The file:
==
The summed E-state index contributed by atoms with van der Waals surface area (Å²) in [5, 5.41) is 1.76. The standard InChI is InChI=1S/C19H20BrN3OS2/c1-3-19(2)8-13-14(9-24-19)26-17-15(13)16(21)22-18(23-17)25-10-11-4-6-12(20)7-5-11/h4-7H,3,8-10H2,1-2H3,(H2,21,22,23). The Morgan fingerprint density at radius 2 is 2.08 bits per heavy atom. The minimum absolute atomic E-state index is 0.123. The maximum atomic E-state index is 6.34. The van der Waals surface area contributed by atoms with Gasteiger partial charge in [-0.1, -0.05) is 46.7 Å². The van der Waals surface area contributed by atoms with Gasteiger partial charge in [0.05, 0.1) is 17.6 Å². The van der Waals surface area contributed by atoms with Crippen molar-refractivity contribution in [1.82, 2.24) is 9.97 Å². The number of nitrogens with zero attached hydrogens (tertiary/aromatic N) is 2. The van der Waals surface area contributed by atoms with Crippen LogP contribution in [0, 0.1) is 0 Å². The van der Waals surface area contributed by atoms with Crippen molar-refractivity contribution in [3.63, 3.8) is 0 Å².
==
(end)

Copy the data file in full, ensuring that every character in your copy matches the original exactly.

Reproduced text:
The summed E-state index contributed by atoms with van der Waals surface area (Å²) in [5, 5.41) is 1.76. The standard InChI is InChI=1S/C19H20BrN3OS2/c1-3-19(2)8-13-14(9-24-19)26-17-15(13)16(21)22-18(23-17)25-10-11-4-6-12(20)7-5-11/h4-7H,3,8-10H2,1-2H3,(H2,21,22,23). The Morgan fingerprint density at radius 2 is 2.08 bits per heavy atom. The minimum absolute atomic E-state index is 0.123. The maximum atomic E-state index is 6.34. The van der Waals surface area contributed by atoms with Gasteiger partial charge in [-0.1, -0.05) is 46.7 Å². The van der Waals surface area contributed by atoms with Gasteiger partial charge in [0.05, 0.1) is 17.6 Å². The van der Waals surface area contributed by atoms with Crippen molar-refractivity contribution in [1.82, 2.24) is 9.97 Å². The number of nitrogens with zero attached hydrogens (tertiary/aromatic N) is 2. The van der Waals surface area contributed by atoms with Crippen LogP contribution in [0, 0.1) is 0 Å². The van der Waals surface area contributed by atoms with Crippen molar-refractivity contribution in [3.63, 3.8) is 0 Å².